NEW YORK — L’Oréal’s 2004 global sales rose 3.6 percent to 14.53 billion euros, or $18.09 billion at average exchange. On a like-for-like basis global sales rose 6.8 percent.

Active cosmetics, the company’s smallest segment, made the greatest strides over the course of the year. According to the company, active cosmetics was the market leader for skin care products sold through pharmacies, with sales growing 13.8 percent to 852 million euros, or $1.06 billion. At constant exchange rates, sales rose 15 percent. The improvements were attributed to a product line, called Inneov, grabbing the top spot in the antiaging market, combined with the successful launch of Inneov Hair Mass.

Launches from L’Oréal Paris, Garnier and Maybelline helped the consumer products division grow sales by 3.3 percent to 7.75 billion euros, or $9.64 billion. Sales rose 5.8 percent excluding currency fluctuations.

The company’s luxury products segment grew 2.3 percent to 3.52 billion euros, or $4.38 billion, or 5.2 percent at constant currencies. The figures were spurred by sales of Armani Black Code perfume, Biotherm’s Line Peel cream and Lancôme’s Hypnôse mascara. Management also pointed to the opening of Lancôme, Biotherm and Kiehl’s Since 1851 boutiques as key drivers.

Sales of professional products increased 5.2 percent to 2 billion euros, or $2.49 billion. They rose 7.6 percent excluding currency fluctuations.

Western Europe remained the company’s largest region, with sales rising 1.3 percent  to 7.31 billion euros, or $9.10 billion, and 1.1 percent at constant exchange rates. Spain and the U.K. posted the largest sales gains. However, “stock reduction” adversely affected sales of luxury products in France and Germany.

In North America, management said Fructis by Garnier had achieved a “breakthrough” during the year, supported by continued growth in Kiehl’s and Lancôme. Sales for the region fell 0.3 percent at current currencies but at constant currency rates grew 8.1 percent, to 3.77 billion euros, or $4.69 billion.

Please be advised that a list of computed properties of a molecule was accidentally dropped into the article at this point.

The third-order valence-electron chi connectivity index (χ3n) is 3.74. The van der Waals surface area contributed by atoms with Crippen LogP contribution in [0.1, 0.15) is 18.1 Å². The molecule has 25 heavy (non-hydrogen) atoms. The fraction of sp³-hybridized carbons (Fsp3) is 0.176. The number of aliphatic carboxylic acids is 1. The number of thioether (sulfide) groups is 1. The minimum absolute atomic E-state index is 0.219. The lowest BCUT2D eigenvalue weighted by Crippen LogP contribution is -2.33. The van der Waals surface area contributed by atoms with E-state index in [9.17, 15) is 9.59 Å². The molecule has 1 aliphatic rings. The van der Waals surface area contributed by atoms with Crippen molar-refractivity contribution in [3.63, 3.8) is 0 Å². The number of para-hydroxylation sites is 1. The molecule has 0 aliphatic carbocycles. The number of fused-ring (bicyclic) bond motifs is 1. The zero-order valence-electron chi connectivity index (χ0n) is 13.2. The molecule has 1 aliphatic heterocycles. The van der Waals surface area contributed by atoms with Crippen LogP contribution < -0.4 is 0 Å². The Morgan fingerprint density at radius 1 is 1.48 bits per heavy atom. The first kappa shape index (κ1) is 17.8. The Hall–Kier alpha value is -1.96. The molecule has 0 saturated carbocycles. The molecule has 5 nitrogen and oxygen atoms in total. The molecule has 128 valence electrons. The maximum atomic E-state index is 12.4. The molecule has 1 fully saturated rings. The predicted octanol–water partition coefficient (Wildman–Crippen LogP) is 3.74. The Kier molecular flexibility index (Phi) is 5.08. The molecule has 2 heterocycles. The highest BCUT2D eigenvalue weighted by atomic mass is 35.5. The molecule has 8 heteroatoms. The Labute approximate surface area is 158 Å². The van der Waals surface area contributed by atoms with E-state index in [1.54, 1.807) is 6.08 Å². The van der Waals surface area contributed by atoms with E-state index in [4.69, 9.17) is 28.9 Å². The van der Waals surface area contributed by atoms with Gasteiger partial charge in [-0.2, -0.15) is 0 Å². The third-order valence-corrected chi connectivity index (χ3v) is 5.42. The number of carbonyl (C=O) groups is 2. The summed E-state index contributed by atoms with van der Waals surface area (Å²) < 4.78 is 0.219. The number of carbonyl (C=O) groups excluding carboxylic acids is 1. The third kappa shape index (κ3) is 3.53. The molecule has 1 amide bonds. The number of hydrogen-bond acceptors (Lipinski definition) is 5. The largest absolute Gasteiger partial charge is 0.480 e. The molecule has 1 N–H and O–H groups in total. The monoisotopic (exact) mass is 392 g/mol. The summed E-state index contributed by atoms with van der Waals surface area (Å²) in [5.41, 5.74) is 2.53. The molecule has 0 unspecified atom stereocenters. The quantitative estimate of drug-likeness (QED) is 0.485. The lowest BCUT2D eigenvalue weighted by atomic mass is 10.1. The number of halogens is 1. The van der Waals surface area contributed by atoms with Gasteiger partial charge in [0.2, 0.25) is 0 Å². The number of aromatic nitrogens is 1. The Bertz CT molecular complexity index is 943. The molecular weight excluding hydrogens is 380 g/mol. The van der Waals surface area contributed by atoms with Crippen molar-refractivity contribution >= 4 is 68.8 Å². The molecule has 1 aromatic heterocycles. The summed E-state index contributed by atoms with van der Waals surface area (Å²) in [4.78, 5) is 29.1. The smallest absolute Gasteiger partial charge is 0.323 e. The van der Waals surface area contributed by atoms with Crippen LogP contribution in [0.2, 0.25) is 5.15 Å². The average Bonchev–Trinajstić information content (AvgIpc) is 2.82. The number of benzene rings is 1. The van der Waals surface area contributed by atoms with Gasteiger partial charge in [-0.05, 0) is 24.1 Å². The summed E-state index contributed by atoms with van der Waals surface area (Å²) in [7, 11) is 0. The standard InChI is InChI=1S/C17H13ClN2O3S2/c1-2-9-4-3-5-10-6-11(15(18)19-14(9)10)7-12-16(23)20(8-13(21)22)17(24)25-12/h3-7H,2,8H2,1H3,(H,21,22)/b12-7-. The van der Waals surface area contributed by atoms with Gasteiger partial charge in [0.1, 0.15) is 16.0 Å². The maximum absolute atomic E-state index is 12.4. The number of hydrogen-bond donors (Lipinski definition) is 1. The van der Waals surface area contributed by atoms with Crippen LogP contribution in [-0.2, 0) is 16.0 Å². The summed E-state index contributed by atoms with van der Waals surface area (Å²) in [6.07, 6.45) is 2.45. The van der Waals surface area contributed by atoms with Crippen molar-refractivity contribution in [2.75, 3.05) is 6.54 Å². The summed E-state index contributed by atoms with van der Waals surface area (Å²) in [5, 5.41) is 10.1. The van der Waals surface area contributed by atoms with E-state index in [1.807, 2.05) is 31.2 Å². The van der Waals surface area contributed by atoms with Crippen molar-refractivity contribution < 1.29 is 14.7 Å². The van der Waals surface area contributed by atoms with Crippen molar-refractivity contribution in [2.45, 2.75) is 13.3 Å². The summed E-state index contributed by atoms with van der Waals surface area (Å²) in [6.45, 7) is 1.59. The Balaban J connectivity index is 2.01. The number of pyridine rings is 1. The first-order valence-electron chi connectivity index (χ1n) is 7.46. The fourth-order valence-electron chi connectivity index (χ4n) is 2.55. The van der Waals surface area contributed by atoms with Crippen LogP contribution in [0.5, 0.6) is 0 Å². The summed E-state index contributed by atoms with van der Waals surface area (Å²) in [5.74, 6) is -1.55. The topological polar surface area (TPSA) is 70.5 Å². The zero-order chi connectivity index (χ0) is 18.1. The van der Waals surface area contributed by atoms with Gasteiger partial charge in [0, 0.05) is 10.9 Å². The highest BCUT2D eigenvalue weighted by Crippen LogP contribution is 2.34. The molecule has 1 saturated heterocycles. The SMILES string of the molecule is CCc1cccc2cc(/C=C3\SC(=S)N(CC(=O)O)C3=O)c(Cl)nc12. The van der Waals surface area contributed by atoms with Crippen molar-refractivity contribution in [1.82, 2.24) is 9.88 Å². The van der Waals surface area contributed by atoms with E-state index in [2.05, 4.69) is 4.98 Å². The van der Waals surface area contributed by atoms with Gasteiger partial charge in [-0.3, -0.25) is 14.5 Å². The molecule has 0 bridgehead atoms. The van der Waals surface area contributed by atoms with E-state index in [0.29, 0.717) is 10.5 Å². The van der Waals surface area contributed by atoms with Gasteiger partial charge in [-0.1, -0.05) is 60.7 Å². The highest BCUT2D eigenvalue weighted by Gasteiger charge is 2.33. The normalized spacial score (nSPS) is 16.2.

Management is making it clear that capitalizing on other international markets will be the key to future growth. Momentum continues to build in Asia, with sales in the region vaulting 19.3 percent in published figures and 17 percent on a like-for-like basis to 1.27 billion euros, or $1.58 billion. Sales doubled in China, according to the company, while Hong Kong and Taiwan posted like-for-like growth of 36 percent and 22 percent, respectively.

This story first appeared in the February 18, 2005 issue of WWD. Subscribe Today.

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Sales in Eastern European countries spiked 27.3 percent — and 29.3 percent on a constant currency basis — to 524 million euros, or $651.8 million, led by the Russian Federation nations with a 42 percent spike on a like-for-like basis. Sales in Poland increased 18 percent on a like-for-like basis, while the Czech Republic grew 20 percent.

Argentina, Australia, Brazil, India, Mexico and Turkey also posted double-digit sales growth.

“Top-line growth was good in a very tough year (two-times market growth, after all),” continued Eva Quiroga, an industry analyst with UBS. “Margins were certainly above our forecast, but — to be honest — we had assumed a smaller decline in external charges, which pretty much explains the difference.”

A second analyst, who requested anonymity, added: “Increased dividend and share buybacks are positive signs of management’s willingness to return cash to shareholders. It is a solid set of numbers driven by both North America and the rest of the world. Results were in line with street expectations, although quality was somewhat weak.”